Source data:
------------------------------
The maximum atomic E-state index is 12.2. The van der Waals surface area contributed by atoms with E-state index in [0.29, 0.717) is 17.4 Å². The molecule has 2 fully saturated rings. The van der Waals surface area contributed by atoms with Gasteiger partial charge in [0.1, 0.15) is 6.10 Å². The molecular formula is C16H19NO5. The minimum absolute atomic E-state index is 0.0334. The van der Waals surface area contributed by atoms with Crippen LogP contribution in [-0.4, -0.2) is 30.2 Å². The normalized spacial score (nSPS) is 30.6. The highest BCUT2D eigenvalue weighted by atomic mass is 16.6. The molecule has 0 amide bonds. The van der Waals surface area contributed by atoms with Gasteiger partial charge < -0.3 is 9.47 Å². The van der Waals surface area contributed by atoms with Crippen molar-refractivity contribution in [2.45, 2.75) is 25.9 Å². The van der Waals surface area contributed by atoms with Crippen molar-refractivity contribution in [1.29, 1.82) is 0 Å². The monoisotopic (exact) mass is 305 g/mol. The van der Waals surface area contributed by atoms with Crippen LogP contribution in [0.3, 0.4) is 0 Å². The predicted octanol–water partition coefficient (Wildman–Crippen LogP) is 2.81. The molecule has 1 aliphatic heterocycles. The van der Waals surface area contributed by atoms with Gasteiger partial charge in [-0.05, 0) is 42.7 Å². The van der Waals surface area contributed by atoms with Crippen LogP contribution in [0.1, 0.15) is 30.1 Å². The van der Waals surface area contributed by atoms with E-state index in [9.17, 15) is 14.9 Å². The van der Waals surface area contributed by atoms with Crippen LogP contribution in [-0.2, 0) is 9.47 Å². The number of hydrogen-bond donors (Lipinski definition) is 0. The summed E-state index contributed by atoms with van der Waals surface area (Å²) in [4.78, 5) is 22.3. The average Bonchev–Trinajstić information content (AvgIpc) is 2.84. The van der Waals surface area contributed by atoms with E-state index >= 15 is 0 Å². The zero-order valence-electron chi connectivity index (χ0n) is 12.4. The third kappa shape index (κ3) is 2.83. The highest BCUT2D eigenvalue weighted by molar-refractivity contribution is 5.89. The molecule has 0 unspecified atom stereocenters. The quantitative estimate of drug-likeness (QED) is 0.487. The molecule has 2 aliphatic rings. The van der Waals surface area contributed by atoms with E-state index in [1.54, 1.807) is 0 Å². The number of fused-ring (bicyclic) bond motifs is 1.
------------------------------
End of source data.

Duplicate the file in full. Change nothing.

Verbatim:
The maximum atomic E-state index is 12.2. The van der Waals surface area contributed by atoms with E-state index in [0.29, 0.717) is 17.4 Å². The molecule has 2 fully saturated rings. The van der Waals surface area contributed by atoms with Gasteiger partial charge in [0.1, 0.15) is 6.10 Å². The molecular formula is C16H19NO5. The minimum absolute atomic E-state index is 0.0334. The van der Waals surface area contributed by atoms with Crippen LogP contribution in [-0.4, -0.2) is 30.2 Å². The normalized spacial score (nSPS) is 30.6. The highest BCUT2D eigenvalue weighted by atomic mass is 16.6. The molecule has 0 amide bonds. The van der Waals surface area contributed by atoms with Gasteiger partial charge < -0.3 is 9.47 Å². The van der Waals surface area contributed by atoms with Crippen molar-refractivity contribution in [2.45, 2.75) is 25.9 Å². The van der Waals surface area contributed by atoms with Crippen molar-refractivity contribution in [1.29, 1.82) is 0 Å². The monoisotopic (exact) mass is 305 g/mol. The van der Waals surface area contributed by atoms with Crippen LogP contribution in [0.3, 0.4) is 0 Å². The predicted octanol–water partition coefficient (Wildman–Crippen LogP) is 2.81. The molecule has 1 aliphatic heterocycles. The van der Waals surface area contributed by atoms with Gasteiger partial charge in [-0.05, 0) is 42.7 Å². The van der Waals surface area contributed by atoms with Crippen LogP contribution in [0.1, 0.15) is 30.1 Å². The van der Waals surface area contributed by atoms with E-state index in [9.17, 15) is 14.9 Å². The van der Waals surface area contributed by atoms with Crippen LogP contribution in [-0.2, 0) is 9.47 Å². The number of hydrogen-bond donors (Lipinski definition) is 0. The summed E-state index contributed by atoms with van der Waals surface area (Å²) in [4.78, 5) is 22.3. The average Bonchev–Trinajstić information content (AvgIpc) is 2.84. The van der Waals surface area contributed by atoms with E-state index >= 15 is 0 Å². The zero-order valence-electron chi connectivity index (χ0n) is 12.4. The third kappa shape index (κ3) is 2.83. The highest BCUT2D eigenvalue weighted by molar-refractivity contribution is 5.89. The molecule has 0 unspecified atom stereocenters. The quantitative estimate of drug-likeness (QED) is 0.487. The molecule has 2 aliphatic rings. The van der Waals surface area contributed by atoms with E-state index in [1.54, 1.807) is 0 Å². The number of fused-ring (bicyclic) bond motifs is 1.